Troubleshooting Guide

1. Following restriction enzyme digestion and electrophoresis, the number of bands is as expected but the sizes of one or more bands are not. This is most likely due to inaccurate information of the restriction enzyme site in the vector or insert DNA. Try to be careful when analyzing the restriction enzyme map, cutting site and sizes of DNA fragments.

2. Many unexpected bands show up after a single restriction enzyme digestion of the vector or insert DNA. It seems that the conditions set up for restriction enzyme digestion are not appropriate. As a result, the enzyme activity is not specific, but has cut DNA into pieces rather randomly. Make sure that the reagents and temperature are optimal for the enzyme.

3. Compared with undigested DNA, incomplete restriction enzyme digestion occurs. The solution is to increase slightly units of the restriction enzymes or increase digestion time for one more hour. Additionally, try to use fresh enzymes.

4. No colonies are observed following antibiotic selection. This is a complicated situation. Most likely, no ligation occurred between the vector and insert DNA. All the DNA molecules transformed into bacteria are linear DNA degraded rapidly in bacteria. Or, extremely high concentration of antibiotics such as ampicillin may be used in LB plates, which will kill all the bacteria, including transformants. Try to increase the efficiency of ligation and make sure that an appropriate antibiotic is utilized in the LB plates.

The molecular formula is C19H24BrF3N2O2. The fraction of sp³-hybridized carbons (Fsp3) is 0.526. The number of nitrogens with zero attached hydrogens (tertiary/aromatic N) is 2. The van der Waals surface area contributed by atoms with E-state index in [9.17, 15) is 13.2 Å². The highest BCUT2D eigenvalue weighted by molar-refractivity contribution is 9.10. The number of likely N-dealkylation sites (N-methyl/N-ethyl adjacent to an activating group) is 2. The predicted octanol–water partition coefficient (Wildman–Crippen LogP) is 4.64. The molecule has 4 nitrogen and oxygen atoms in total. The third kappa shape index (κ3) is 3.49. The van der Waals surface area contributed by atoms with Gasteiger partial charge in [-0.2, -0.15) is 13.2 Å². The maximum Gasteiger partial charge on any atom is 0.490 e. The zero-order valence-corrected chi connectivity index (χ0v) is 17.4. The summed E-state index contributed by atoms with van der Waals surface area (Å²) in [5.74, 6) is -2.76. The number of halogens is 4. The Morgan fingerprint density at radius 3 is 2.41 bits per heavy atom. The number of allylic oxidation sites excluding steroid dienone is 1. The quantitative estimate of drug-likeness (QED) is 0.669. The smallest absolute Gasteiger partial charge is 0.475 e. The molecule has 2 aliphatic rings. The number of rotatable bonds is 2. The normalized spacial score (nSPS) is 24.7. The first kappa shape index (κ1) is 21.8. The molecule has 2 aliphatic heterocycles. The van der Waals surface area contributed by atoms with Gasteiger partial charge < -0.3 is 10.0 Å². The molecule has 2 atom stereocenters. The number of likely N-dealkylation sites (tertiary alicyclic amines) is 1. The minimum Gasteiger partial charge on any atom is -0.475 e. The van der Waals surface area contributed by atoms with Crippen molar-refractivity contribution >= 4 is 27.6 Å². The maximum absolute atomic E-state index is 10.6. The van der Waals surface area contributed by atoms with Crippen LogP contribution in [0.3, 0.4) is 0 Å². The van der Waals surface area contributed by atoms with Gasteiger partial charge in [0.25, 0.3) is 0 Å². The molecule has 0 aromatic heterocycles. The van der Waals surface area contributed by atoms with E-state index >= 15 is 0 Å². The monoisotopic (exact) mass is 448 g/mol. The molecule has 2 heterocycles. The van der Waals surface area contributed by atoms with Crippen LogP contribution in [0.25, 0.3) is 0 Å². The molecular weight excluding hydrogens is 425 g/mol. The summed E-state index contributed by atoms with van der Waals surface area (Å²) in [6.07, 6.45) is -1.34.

5. A large percentage of colonies is due to self-ligation. This is a common problem when ligation occurs between the single-restriction, enzyme-digested vector and the insert DNA. The effective solution is to increase the units of alkaline phosphatase to remove the 5' phosphate group from the vector prior to its ligation with insert DNA. Whenever possible, try to choose two unique enzymes that can generate two incompatible sticky ends to eliminate self-ligation.

6. The size or pattern of digested DNA does not match those of the vector and insert used for ligation. This may be due to mutation occurring during transformation or replication of plasmid DNA in bacteria. If this happens, there is no effective way to solve the problem except for eliminating the bacterial colonies.

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